From comics to classics: what inspired an award-winning author
Author Mark Anthony Jarman’s whole life has been steeped in words. From his earliest days, he clearly remembers living in a house filled with books, newspapers and magazines. But as he got a little older, comics became Jarman’s “gateway drug.” He may have spent his earliest reading days hanging out with Archie and Veronica, but that “gateway drug” ultimately led him to a teaching career at the University of New Brunswick, an award-winning writing career and a job editing The Fiddlehead, Canada’s longest-running literary magazine.
“I think sometimes people get kind of snobbish and say you shouldn’t read this or that, but I think if you read anything, it’s better than not,” says Jarman.
After reading his fill of comic books, Jarman started frequenting his school library, checking out the Hardy Boys and, in junior high, more controversial titles like The Catcher in the Rye.
“There was always a whiff of scandal around The Catcher in the Rye—we all knew our parents didn’t like it,” says Jarman. “I also really liked Orwell. I remember being fairly young and wanting to read Animal Farm, and 1984 came a little bit later.”
But the first book with writing that really caught Jarman’s interest was For Whom the Bell Tolls by Ernest Hemingway.He read it in junior high.
“It was about the Spanish Civil War, and there was a passage where they were looking down, over a hill, at a checkpoint they needed to attack,” says Jarman. “I remember reading the description of pine needles on the ground where they were laying, and it really reminded me of the ravine by my parents’ place. That struck me.”
Later on, Jarman’s siblings began to influence his reading. He’s the fourth child in a six-kid family, so when his three older siblings started university, Jarman got to read all the books they left lying around. He also remembers his older brother giving him a copy of On the Road.
“I was lucky,” says Jarman. “I think if you’re an only kid with nothing around, it’s harder to get those influences. My parents were readers, but I think your siblings can be a bigger influence because you’re always watching what they’re doing.”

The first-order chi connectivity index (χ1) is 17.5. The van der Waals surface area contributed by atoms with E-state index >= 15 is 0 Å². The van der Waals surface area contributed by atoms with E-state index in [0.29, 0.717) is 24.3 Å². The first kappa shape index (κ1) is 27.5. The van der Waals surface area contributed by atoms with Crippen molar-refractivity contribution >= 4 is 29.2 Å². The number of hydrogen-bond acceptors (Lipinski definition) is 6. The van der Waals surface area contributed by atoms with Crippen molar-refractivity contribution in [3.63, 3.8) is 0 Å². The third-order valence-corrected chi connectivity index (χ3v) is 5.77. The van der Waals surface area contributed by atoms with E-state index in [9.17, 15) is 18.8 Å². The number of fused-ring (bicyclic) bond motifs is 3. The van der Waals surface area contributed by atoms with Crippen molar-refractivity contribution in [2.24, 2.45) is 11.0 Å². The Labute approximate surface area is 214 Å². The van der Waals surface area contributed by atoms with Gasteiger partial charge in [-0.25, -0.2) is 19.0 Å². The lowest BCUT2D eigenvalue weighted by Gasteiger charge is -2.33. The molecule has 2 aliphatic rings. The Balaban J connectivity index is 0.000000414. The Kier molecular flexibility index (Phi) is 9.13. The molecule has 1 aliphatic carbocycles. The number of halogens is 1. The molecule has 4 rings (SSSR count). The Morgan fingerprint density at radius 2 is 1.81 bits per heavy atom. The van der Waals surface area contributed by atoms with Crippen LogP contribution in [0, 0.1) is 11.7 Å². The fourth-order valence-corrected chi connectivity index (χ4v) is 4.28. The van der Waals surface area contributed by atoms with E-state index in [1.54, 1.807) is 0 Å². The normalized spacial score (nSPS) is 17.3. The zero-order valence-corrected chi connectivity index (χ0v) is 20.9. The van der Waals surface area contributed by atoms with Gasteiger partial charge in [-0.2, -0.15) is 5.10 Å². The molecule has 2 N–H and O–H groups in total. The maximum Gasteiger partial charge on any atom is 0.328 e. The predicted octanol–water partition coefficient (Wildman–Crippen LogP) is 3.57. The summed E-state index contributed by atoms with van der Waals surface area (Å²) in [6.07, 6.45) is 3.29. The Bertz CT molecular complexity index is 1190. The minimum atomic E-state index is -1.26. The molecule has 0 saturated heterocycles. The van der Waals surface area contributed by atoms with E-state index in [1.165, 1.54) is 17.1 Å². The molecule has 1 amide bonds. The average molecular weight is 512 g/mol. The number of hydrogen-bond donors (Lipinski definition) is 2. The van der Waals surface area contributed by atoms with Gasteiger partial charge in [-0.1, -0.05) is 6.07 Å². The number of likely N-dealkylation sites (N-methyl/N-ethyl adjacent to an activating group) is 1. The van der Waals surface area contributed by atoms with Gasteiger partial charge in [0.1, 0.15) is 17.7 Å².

Then Jarman went off to university himself, settling in at the University of Victoria. There, he discovered Michael Ondaatje’s Coming Through Slaughter.
“I think that was the biggest moment for me,” he says. “It was small press, really interesting looking, black and white photos… it wasn’t trying to be a traditional book. And I remember thinking, ‘If I could ever do something like this, I could die happy.’”
But according to Jarman, the moment that brought his writing to where it is today, happened when he attended a writer’s workshop at the University of Iowa in the early 80’s. He arrived at the workshop with a shoebox full of napkins, matchbooks, and rough notes that he’d jotted down during his recent travel, and while he was there, he decided to write a “road piece.” That shoebox turned into “Cowboys Inc.” and landed in his first short story collection, Dancing Nightly in the Tavern.
“Usually, I would do 40 drafts to try and make my story really smooth—and that one was really rough,” says Jarman. “I remember reading it and thinking, ‘I kind of like this rough; I don’t want to make this one too smooth.’ That story kind of divides the before and after of my writing. At first, I was doing a more straight-ahead narrative, but with “Cowboys Inc.”, I stopped worrying about it being completely chronological and linear.”
And it’s that attempt that led Jarman to writing the work we know today—gifting us with remarkable collection like My White Planet and Knife Party at the Hotel Europa. Up next? Another travel-themed book, a new hockey book and—if we’re lucky—another new collection of short stories.